Two months before the start of the new school year, Jalawla's al-Hoda school principal spearheaded an effort to reconstruct her school, which had been turned into a pile of rubble after the invasion of the "Islamic State of Iraq and the Levant" (ISIL) in the summer of 2014.
Now more than 300 students are back at their desks at the school in Diyala province, Principal Leila Suleiman Hamid told Diyaruna.
"Since we returned to Jalawla after its liberation early last year, we found our school heavily damaged," she said. "I had to move the students to the adjacent Khalid Ibn al-Walid elementary school to complete their education there."
But that school was already suffering from overcrowding and ran on a two-shift schedule, morning and afternoon, Hamid said, adding that with the additional number of students, they had to add an evening shift to accommodate everyone.
"This was very tiring for our students and affected their educational level. It was also exhausting to the teaching staff," according to Hamid.
In order to avoid a repeat of last year's scenario, Hamid took the initiative to launch a voluntary campaign for the reconstruction of the school with the help of parents, she said.
"Many parents responded to the call and we started to work with builders in the rehabilitation of the school at my own expense and with the help of small donations we received from citizens," she said, adding that it cost them 10 million Iraqi dinars ($8,600) to rebuild the school.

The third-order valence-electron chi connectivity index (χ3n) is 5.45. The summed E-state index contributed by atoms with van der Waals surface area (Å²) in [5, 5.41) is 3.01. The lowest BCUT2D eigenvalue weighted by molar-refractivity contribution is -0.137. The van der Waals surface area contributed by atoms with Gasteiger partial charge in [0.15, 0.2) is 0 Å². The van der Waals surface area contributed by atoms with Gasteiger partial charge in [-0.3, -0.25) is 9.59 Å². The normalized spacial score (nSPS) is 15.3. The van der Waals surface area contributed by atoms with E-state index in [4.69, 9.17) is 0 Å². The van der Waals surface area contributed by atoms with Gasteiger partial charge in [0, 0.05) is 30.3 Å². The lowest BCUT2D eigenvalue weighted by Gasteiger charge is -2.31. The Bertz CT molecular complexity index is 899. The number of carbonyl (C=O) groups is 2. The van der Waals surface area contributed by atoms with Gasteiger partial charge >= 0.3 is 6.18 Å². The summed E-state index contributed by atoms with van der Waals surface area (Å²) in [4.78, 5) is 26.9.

"The school is back in service now," Hamid said, adding that the school will able to absorb more students in the future.
"We also tried with this initiative to ease the burden on the state and contribute to promoting popular voluntary initiatives based on the principle of collective participation in nation-building," she said.
Power of volunteering
"This initiative underlines the sense of belonging to the homeland and citizens' spirited desire to erase all traces of terrorism similar to the mettle of our hero soldiers on the battlefields," Jalawla district director Jacob Youssef told Diyaruna.
The school had been "almost completely destroyed", he said, noting that the administration wing and four classrooms were fully damaged while the remaining buildings and facilities sustained damages to varying degrees.
"But with the efforts of [Principal] Leila and benevolent residents, the school was reconstructed and it is now even better than before," he said.
The district administration supported those efforts by providing all administrative approvals to complete the work, Youssef added.
"This is not the first time that the people of Jalawla have contributed to the rehabilitation of public facilities destroyed by ISIL," he said.
Residents already participated in "repairing one of the important bridges in the city, and before that, they volunteered in cleaning the city and removing the remnants of war from its streets", he said.
Diyala provincial council member Khodr Muslim commended the initiative.
"We encourage such voluntary initiatives and consider them very necessary, especially at this stage when the country is going through economic hardships and the state is not able to finance all construction projects," he told Diyaruna.
"Today, we need the participation of all residents and the support of local and international organisations and donor countries to accelerate the momentum of construction and repair all service facilities," he said.